How do you spend your March?
Do you listen for the sounds of birds returning home? Maybe you watch for the first sign of flowers, those little green tufts. March is a time of transition. Of waiting, of watching for the advent of spring. It is a difficult wait sometimes; some days are warm and some are snow-filled. Some of us take this month to watch for the signs of spring.
"I wonder if the sap is stirring yet,
If wintry birds are dreaming of a mate,
If frozen snowdrops feel as yet the sun
And crocus fires are kindling one by one:
Sing, robin, sing;
I still am sore in doubt concerning Spring." -Christina Rosetti
I learned recently that this watching that Christina Rosetti wrote of is a science called phenology, and those of us who practice the watching for signs of spring are, in our own backyards and down forest paths, phenologists. Each year plants and insects emerge in almost the exact same order. It's a comforting thought, the cyclical nature of the way the Lord has ordered the blossoming of spring. Some of us have learned parts of that order, finding joy in keeping up with the rhythm of the year. Maybe you are just starting down that trail. Be it a science or a song, whether we know it or not, we are phenologists.
"I wonder if the springtide of this year
Will bring another Spring both lost and dear;
If heart and spirit will find out their Spring,
Or if the world alone will bud and sing:
Sing, hope, to me;
Sweet notes, my hope, soft notes for memory." -Christina Rosetti
March comes often as a hard month. We do not always wait and watch with joy; rather, our waiting is fueled by frustration and an impatience to leave the season we currently inhabit. We wait simply for the suffering of those cloudy days and freezing temperatures to be at an end. I admit I am guilty of this joyless waiting, especially since the past several years have held very difficult Marches. From a grave diagnosis to the beginning of a path towards the grave, the memories which flood this time remain with me. I want to skip March, if I am honest.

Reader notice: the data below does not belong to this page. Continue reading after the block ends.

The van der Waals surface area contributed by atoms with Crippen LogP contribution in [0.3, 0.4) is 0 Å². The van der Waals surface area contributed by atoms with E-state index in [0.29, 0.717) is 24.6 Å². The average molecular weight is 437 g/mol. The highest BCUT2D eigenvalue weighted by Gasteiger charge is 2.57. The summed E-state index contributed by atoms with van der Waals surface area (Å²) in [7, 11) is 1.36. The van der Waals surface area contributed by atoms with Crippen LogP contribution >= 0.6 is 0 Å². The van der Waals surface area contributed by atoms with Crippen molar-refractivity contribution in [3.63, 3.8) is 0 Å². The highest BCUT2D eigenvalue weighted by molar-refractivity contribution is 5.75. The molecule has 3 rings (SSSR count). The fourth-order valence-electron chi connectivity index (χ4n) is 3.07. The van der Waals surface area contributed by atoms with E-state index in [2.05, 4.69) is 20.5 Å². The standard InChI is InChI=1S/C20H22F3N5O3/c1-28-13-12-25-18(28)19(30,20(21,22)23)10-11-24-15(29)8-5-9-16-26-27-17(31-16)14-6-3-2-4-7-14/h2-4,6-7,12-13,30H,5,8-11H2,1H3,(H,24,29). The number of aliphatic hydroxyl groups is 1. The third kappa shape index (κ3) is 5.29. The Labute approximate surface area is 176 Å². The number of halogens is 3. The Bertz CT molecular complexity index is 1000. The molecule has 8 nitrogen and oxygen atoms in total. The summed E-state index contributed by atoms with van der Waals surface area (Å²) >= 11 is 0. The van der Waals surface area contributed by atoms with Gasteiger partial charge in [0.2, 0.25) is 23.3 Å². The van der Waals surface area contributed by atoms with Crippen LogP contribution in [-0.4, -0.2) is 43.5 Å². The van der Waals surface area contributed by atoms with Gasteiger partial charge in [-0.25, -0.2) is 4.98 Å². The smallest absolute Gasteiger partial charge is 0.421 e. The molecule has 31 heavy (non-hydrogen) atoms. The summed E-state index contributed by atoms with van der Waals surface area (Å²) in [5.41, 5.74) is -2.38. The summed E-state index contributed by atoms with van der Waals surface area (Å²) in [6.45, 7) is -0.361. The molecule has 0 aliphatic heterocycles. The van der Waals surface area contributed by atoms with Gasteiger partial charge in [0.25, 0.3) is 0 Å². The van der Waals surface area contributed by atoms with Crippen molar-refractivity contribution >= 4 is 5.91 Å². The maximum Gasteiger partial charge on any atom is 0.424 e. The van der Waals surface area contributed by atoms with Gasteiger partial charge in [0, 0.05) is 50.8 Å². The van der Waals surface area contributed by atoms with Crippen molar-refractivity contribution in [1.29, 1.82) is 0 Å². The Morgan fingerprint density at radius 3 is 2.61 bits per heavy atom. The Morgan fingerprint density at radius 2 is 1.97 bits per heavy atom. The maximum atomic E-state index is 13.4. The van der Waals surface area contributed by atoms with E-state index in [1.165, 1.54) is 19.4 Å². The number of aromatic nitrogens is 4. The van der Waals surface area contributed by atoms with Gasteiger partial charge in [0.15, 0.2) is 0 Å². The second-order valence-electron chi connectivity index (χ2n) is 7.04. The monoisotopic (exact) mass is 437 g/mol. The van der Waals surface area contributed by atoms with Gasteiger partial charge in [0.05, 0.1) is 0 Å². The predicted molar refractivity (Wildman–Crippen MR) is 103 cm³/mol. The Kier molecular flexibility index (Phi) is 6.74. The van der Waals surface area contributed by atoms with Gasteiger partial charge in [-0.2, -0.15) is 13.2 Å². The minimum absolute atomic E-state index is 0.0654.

Can we hope for spring without despairing of the season we are in? I think we might. Perhaps that hope can color what is around us, bring the anticipation of joy to fullness of joy in our present circumstances.
"The sap will surely quicken soon or late,
The tardiest bird will twitter to a mate;
So Spring must dawn again with warmth and bloom,
Or in this world, or in the world to come:
Sing, voice of Spring,
Till I too blossom and rejoice and sing."-Christina Rosetti
I wanted to pursue hope this month, and that's why I chose Trilliums as my subject. How to even begin telling you how much I love these flowers? I could share a hundred stories and thoughts about these wondrous flowers from my childhood into adulthood. My love of these beautiful botanicals began in my childhood. I distinctly remember a special walk in the woods with my grandma's friend Joan. She took us to a magical place that I still feel privileged to have visited. It was on private property, and we referred to it as May Valley. The trillium and other flowers which inhabit it often bloom in late April and early May, which is where the name might have come from.
We parked on the side of the road deep in the mountains of southwestern Pennsylvania. Our path looked ordinary, just more forest with the leaves not quite yet out. Not long into the walk we came upon a vale, tucked in the forest. I can still see the carpet of flowers, which nearly sparkled. Deep green foliage and crisp, white petals packed the little oasis. White, red and yellow trillium, dutchman's breeches, and so many other flowers. It was a paradise of spring ephemerals. We stepped gingerly everywhere, though my heart wanted to dance across the ravine with the little nodding flower heads keeping the beat. The picture stays in my mind.
Let's look forward to the coming trilliums. For us in Ohio, they will come in the latter half of April. But I find myself watching already along the path for signs of leaves and buds. There are things growing even in March, they are just getting ready to bloom.
Back in the Studio
In pondering trillium this month, I was full of ideas. Some of them I have not yet had a chance to create, but what I did make I am excited to share.
The first piece I created continued my journey in needle-turn applique after the Winter Beeches. I enjoyed it, though I am still learning. I picked up the antique quilt square at the antique shop I am a part of in Peninsula, and I painted the trillium flowers and leaves. I loved the idea of the flowers growing up out of a quilt.
The second piece was inspired by the photo above of the red trilliums growing out of a rock. The background is an antique linen towel. Layered on top using needle-turn applique (a quilting technique) is painted cotton pieces along with embroidered embellishments to create the flowers. The rock they are perched atop is made from an antique quilt square, an antique wool blanket, and an antique coverlet piece. Using different antique textiles alongside my own painted pieces is a way to combine so many of my passions.
Let's look forward to the coming trilliums. For us in Ohio, they will come in the latter half of April. But I find myself watching already along the path for signs of leaves and buds. There are things growing even in March, they are just getting ready to bloom. ~
Find my work in my Etsy shop.